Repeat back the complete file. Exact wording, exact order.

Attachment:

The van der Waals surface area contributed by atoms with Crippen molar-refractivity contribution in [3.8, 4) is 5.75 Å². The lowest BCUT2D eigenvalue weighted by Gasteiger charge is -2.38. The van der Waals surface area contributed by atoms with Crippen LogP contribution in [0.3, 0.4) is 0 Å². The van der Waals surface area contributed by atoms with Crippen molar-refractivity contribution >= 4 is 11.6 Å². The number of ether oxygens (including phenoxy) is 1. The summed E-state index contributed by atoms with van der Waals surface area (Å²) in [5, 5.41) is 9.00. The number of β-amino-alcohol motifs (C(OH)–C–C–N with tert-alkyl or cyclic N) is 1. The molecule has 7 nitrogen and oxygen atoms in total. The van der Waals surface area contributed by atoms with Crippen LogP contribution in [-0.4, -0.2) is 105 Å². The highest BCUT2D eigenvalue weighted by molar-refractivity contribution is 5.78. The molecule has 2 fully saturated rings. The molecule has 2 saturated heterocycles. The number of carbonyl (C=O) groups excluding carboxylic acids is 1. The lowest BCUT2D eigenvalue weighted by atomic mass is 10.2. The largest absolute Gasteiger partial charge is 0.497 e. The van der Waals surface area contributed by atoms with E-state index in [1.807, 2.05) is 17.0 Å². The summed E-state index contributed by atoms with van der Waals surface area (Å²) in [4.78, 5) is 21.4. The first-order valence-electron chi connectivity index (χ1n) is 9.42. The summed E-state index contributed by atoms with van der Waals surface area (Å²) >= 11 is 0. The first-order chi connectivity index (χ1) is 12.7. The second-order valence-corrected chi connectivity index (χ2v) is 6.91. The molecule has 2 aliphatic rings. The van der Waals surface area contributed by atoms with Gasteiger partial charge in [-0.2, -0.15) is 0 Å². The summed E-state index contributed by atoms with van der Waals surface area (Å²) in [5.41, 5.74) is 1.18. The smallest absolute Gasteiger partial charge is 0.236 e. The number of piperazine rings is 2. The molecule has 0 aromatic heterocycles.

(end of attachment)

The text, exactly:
The van der Waals surface area contributed by atoms with Crippen molar-refractivity contribution in [3.8, 4) is 5.75 Å². The lowest BCUT2D eigenvalue weighted by Gasteiger charge is -2.38. The van der Waals surface area contributed by atoms with Crippen LogP contribution in [0.3, 0.4) is 0 Å². The van der Waals surface area contributed by atoms with Crippen molar-refractivity contribution >= 4 is 11.6 Å². The number of ether oxygens (including phenoxy) is 1. The summed E-state index contributed by atoms with van der Waals surface area (Å²) in [5, 5.41) is 9.00. The number of β-amino-alcohol motifs (C(OH)–C–C–N with tert-alkyl or cyclic N) is 1. The molecule has 7 nitrogen and oxygen atoms in total. The van der Waals surface area contributed by atoms with Crippen LogP contribution in [-0.4, -0.2) is 105 Å². The highest BCUT2D eigenvalue weighted by molar-refractivity contribution is 5.78. The molecule has 2 fully saturated rings. The molecule has 2 saturated heterocycles. The number of carbonyl (C=O) groups excluding carboxylic acids is 1. The lowest BCUT2D eigenvalue weighted by atomic mass is 10.2. The largest absolute Gasteiger partial charge is 0.497 e. The van der Waals surface area contributed by atoms with E-state index in [1.807, 2.05) is 17.0 Å². The summed E-state index contributed by atoms with van der Waals surface area (Å²) in [4.78, 5) is 21.4. The first-order valence-electron chi connectivity index (χ1n) is 9.42. The summed E-state index contributed by atoms with van der Waals surface area (Å²) >= 11 is 0. The first-order chi connectivity index (χ1) is 12.7. The second-order valence-corrected chi connectivity index (χ2v) is 6.91. The molecule has 2 aliphatic rings. The van der Waals surface area contributed by atoms with Gasteiger partial charge in [-0.2, -0.15) is 0 Å². The summed E-state index contributed by atoms with van der Waals surface area (Å²) in [5.41, 5.74) is 1.18. The smallest absolute Gasteiger partial charge is 0.236 e. The number of piperazine rings is 2. The molecule has 0 aromatic heterocycles.